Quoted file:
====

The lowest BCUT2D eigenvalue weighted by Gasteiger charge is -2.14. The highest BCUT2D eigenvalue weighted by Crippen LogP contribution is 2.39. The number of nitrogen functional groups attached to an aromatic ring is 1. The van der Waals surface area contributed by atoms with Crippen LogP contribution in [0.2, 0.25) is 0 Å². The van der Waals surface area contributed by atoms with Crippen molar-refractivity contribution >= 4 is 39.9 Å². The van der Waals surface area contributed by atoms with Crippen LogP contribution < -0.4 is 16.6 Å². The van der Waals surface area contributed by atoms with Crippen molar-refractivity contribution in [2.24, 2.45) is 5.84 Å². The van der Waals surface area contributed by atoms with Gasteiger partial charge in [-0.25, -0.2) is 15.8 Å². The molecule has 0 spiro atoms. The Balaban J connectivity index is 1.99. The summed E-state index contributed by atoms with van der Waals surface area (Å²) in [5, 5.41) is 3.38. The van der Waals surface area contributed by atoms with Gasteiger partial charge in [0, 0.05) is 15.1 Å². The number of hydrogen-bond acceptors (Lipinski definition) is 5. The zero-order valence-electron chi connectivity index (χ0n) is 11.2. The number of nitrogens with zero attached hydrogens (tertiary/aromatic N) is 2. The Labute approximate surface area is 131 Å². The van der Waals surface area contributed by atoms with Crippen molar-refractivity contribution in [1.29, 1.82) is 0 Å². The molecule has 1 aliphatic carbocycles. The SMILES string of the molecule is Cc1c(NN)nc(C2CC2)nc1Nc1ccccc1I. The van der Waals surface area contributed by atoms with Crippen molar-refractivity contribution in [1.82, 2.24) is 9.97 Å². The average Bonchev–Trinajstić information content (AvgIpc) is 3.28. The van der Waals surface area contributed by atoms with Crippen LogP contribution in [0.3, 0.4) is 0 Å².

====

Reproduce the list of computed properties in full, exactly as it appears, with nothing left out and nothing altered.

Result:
The lowest BCUT2D eigenvalue weighted by Gasteiger charge is -2.14. The highest BCUT2D eigenvalue weighted by Crippen LogP contribution is 2.39. The number of nitrogen functional groups attached to an aromatic ring is 1. The van der Waals surface area contributed by atoms with Crippen LogP contribution in [0.2, 0.25) is 0 Å². The van der Waals surface area contributed by atoms with Crippen molar-refractivity contribution >= 4 is 39.9 Å². The van der Waals surface area contributed by atoms with Crippen LogP contribution < -0.4 is 16.6 Å². The van der Waals surface area contributed by atoms with Crippen molar-refractivity contribution in [2.24, 2.45) is 5.84 Å². The van der Waals surface area contributed by atoms with Gasteiger partial charge in [-0.25, -0.2) is 15.8 Å². The molecule has 0 spiro atoms. The Balaban J connectivity index is 1.99. The summed E-state index contributed by atoms with van der Waals surface area (Å²) in [5, 5.41) is 3.38. The van der Waals surface area contributed by atoms with Gasteiger partial charge in [0, 0.05) is 15.1 Å². The number of hydrogen-bond acceptors (Lipinski definition) is 5. The zero-order valence-electron chi connectivity index (χ0n) is 11.2. The number of nitrogens with zero attached hydrogens (tertiary/aromatic N) is 2. The Labute approximate surface area is 131 Å². The van der Waals surface area contributed by atoms with Crippen molar-refractivity contribution in [1.29, 1.82) is 0 Å². The molecule has 1 aliphatic carbocycles. The SMILES string of the molecule is Cc1c(NN)nc(C2CC2)nc1Nc1ccccc1I. The van der Waals surface area contributed by atoms with Crippen molar-refractivity contribution in [1.82, 2.24) is 9.97 Å². The average Bonchev–Trinajstić information content (AvgIpc) is 3.28. The van der Waals surface area contributed by atoms with Crippen LogP contribution in [0.3, 0.4) is 0 Å².